The Big Apple. The Capital of the World. The Center of the Universe. Or simply put: New York City. It doesn’t matter where you are from, where you live, or even if you’re connected to the internet. New York goes beyond borders and escapes limits. In a pop culture references rank, it’d be No. 1. In a sports-related city one, it wouldn’t be much lower—if at all. It is normal, considering it features the likes of the Yankees, the Rangers, the Giants or let’s face it, the New York Knicks.

I know what you are thinking. I know what I’m thinking, too. I have yet to go deep into this column but I’ve already made an image of it in my brain that tells me it’s going to end up focusing more than it should on the blue-and-orange franchise, considering where we’re at—a Brooklyn Nets website, of all places. The thing is, we all consume popular culture in one way or another—no matter if we care about sports, politics, or any other topic. Films deal with different things; music, too. References to New York City pop up everywhere whether you want it or not, and you can do nothing to fix it, or change those for others linked to Pawnee, IN.

One of the earliest memories I have that contains a reference to New York is the 1998 film Godzilla directed by Roland Emmerich. If I’m honest, it’s been years since I’ve watched the movie for the last time, and I don’t recall everything that happened in it. But I indeed remember one thing: Madison Square Garden appeared on it, and it was sort of a big deal. Not the Meadowlands Arena, nope. The MSG, pertaining to the New York Knicks and not the New Jersey Nets. Being from the very own New York, you may find that as logical, given that the Garden is in Manhattan, and it’s definitely a good fit in any film setup. The problem is that kids like me—who watched the film in a comfy living room across the pond knowing literally nothing about America or the United States—started to get this whole “Knicks-New York Connection” activated in our minds.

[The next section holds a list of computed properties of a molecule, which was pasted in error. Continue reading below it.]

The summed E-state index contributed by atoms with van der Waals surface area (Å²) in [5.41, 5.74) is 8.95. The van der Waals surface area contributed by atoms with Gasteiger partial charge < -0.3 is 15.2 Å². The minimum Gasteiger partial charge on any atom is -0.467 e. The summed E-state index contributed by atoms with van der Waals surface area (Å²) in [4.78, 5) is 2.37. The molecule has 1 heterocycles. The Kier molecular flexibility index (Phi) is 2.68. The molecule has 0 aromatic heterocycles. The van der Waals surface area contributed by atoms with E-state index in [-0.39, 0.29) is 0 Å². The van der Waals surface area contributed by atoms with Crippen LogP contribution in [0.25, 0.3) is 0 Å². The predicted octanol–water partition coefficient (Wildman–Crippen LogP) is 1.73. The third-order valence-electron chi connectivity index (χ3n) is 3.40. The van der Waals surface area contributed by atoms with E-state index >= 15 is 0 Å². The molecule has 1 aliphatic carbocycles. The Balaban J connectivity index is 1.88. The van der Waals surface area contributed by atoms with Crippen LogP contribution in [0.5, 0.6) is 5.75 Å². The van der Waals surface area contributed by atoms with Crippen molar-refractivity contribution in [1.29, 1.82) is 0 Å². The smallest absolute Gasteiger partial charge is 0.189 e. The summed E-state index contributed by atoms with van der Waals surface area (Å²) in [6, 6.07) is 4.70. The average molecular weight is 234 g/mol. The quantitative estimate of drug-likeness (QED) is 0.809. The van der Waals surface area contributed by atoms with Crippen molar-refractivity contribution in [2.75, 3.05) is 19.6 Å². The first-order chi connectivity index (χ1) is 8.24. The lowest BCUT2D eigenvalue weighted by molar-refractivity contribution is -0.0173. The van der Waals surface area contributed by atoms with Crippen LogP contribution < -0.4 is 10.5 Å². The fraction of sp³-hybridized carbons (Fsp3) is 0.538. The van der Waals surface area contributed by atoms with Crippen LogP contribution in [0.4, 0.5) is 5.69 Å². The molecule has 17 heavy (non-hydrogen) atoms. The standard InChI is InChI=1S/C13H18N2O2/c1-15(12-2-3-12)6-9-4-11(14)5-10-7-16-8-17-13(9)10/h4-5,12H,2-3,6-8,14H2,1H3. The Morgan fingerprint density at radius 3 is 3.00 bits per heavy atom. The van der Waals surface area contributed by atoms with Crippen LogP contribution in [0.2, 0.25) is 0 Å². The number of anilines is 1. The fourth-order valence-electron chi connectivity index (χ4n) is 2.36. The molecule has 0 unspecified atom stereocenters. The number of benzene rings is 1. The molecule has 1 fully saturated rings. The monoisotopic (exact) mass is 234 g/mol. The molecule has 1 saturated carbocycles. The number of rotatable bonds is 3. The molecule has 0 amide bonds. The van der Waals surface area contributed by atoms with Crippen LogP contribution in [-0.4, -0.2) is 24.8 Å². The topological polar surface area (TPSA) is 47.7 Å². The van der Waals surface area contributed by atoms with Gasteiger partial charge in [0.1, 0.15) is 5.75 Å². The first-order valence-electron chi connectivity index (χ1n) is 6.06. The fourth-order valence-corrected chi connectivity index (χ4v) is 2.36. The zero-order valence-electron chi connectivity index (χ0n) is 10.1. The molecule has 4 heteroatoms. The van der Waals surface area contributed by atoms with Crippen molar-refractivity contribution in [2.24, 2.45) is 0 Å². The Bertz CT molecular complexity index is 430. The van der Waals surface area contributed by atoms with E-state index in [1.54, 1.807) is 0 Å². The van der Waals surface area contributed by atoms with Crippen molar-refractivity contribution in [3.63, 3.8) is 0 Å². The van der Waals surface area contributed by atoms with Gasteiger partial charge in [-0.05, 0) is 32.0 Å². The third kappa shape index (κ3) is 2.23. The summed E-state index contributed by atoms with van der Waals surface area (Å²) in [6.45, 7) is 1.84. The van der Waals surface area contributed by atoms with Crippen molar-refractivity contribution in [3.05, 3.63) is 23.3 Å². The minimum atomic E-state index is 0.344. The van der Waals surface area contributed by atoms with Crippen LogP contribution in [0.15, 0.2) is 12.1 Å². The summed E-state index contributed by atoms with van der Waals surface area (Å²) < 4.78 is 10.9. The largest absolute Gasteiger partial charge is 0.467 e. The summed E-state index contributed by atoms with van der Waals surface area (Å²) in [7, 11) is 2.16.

Moving fully into sports, the Knicks have always dominated the mainstream coverage of the NBA around the world. It was not often that you found Nets’ caps or tees around your local markets around Europe. It was all Yankees and Knickerbocker gear, and to this point, it still is.

Around this whole idea of the Knicks being present in our everyday life—not to that extent, but you know what I mean—I had my eyes locked into the matchup between both New York teams this past January 25. I had never thought of the rivalry as something historically great—like the Celtics versus the Lakers, for example. From the outside, there was never a picture of a hard-fought battle when the Nets and Knicks faced each other in the NBA. They were just two more teams from the L playing for the win, and that was about it. And of course, you expected the Knicks to come out as winners. I mean, they were the Knicks! The team of the world!

Turns out, they were (and are) not.

Just out of curiosity, I went to check the Knicks-Nets historical record since both teams were part of the NBA (since 1976 when the Nets got in from the ABA in the merger of both leagues). To date, there have been a total of 196 meetings. I would have never expected to find out that the series is dead-even at 98 wins apiece. You can’t write a better story.